Editor-in-Chief, Quartz

“Newsrooms will remain a lot more distributed than we expected earlier in the pandemic, at least in the US, and that will be good for readers. Making remote work a permanent option and hiring reporters and editors in a wider variety of places will lead to more diverse newsrooms, reduce blind spots in coverage, and make our work more relevant and trusted by more people. There will be risks and downsides, of course. We’ll have to be more intentional about tending our newsroom cultures and training the next generation of journalists.”

I expect we’ll see a lot more talent teams and editors embedded in newsrooms to concentrate on people rather than stories. The work they’ll do—recruiting, supporting new employees and their managers, addressing burnout, creating opportunities for learning and mentorship, and so on—has always been necessary, but in 2022 it’ll be more valuable than ever.

Katherine Bell, Editor-in-Chief, Quartz

Attention will be the ad currency, not viewability

Caroline Hugonenc,
VP Global Research & Insights, Teads

“With recent research showing attention is three times better at predicting outcomes than viewability, we will see a continued focus on attention as a metric as advertisers look to plan, buy and measure media in this way in 2022. With privacy a constant priority for advertisers, and the deadline for third-party cookies approaching, all eyes will be on maintaining a responsible and safe ecosystem that respects the user, while closing the effectiveness gap with future-proof measurement techniques. As a result, we will see stronger relationships forged between advertisers and publishers, which will drive a positive change in the industry.

“The champions of the open web need to continually build the case for responsible advertising by demonstrating its effectiveness in order for brands to embrace it. Overall, 2022 will see the dawn of a better and safer internet for those who are willing to create it.”

Eric Visser,
CEO, JustPremium

“In the year ahead we predict that there will be a continued rise of attention-based buying and reporting. This is because brands will start seeing more and more data points exposing low CPMs as well as showing that small digital placements are not getting looked at, even if they are viewable. Consequently, these formats will provide little value to the clients long term branding objectives.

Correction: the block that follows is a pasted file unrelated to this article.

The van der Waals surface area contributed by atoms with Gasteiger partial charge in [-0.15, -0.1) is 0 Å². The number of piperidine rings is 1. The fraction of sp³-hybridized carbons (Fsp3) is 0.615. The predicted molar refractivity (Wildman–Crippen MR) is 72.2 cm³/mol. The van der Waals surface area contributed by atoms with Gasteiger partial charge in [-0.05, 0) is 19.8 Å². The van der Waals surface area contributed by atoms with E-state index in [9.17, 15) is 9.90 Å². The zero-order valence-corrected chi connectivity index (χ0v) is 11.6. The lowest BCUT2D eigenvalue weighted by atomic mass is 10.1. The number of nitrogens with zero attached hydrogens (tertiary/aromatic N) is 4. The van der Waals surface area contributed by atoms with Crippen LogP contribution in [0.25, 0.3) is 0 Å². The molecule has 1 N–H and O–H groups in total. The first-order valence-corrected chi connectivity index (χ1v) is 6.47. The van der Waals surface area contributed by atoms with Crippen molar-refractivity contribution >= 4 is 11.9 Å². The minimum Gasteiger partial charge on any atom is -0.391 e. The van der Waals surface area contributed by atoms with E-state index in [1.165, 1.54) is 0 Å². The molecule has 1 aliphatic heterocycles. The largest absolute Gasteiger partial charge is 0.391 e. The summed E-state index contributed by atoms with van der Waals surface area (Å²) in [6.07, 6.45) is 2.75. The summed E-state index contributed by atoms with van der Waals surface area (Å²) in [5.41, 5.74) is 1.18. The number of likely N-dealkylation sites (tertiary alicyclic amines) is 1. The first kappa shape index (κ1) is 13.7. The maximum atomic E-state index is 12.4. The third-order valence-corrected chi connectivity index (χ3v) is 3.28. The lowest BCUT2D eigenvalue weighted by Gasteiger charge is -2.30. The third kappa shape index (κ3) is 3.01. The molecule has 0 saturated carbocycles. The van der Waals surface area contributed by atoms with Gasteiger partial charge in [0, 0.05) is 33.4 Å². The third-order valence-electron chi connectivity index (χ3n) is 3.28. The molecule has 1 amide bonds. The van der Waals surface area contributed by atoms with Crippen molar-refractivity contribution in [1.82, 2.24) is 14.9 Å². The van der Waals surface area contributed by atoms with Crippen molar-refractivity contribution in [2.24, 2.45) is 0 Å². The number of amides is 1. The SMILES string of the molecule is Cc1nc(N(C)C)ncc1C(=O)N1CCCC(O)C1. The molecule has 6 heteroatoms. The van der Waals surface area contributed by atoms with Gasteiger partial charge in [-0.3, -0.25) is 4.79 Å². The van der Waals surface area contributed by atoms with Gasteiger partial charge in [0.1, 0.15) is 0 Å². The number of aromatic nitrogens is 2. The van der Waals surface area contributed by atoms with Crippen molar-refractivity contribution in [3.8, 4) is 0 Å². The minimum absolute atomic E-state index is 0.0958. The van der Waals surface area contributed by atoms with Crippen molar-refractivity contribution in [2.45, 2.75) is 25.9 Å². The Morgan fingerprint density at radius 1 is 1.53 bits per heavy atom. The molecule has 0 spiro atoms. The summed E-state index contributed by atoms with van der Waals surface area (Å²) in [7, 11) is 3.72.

“Moving forward, larger, creatively-driven digital placements such as High Impact, will come to the fore as being more cost-efficient as an outcome. And this will flip the entire buying model of our industry on its head – providing greater value for brands, and a better user experience for users. In turn, attention-based metrics will be established in mainland Europe, reigniting the classic AIDA model for advertisers.

Planning for a cookie-less future: Was 2021 a dead end?

Ben Walmsley
Commercial Director, Publishing, News UK

“The ICO’s recent opinion piece setting expectations for digital advertising does not offer a glowing assessment of attempts to prepare alternatives in anticipation of the retirement of the third-party cookie. 2021 feels like the year of dead ends: regulators questioned the legality of TCF, Google’s FLoC came under severe criticism, Universal IDs may not comply with the GDPR, IP can’t be used for ID…the list goes on.

“This leads to a narrowing focus in 2022, knowing we can’t recreate the status quo. This may feel like walls closing in for some, yet for publishers it offers clarity. Planning for a future in which only first-party identifiers hold value and data can be applied only at its source gives certainty. The cavalry may not be coming.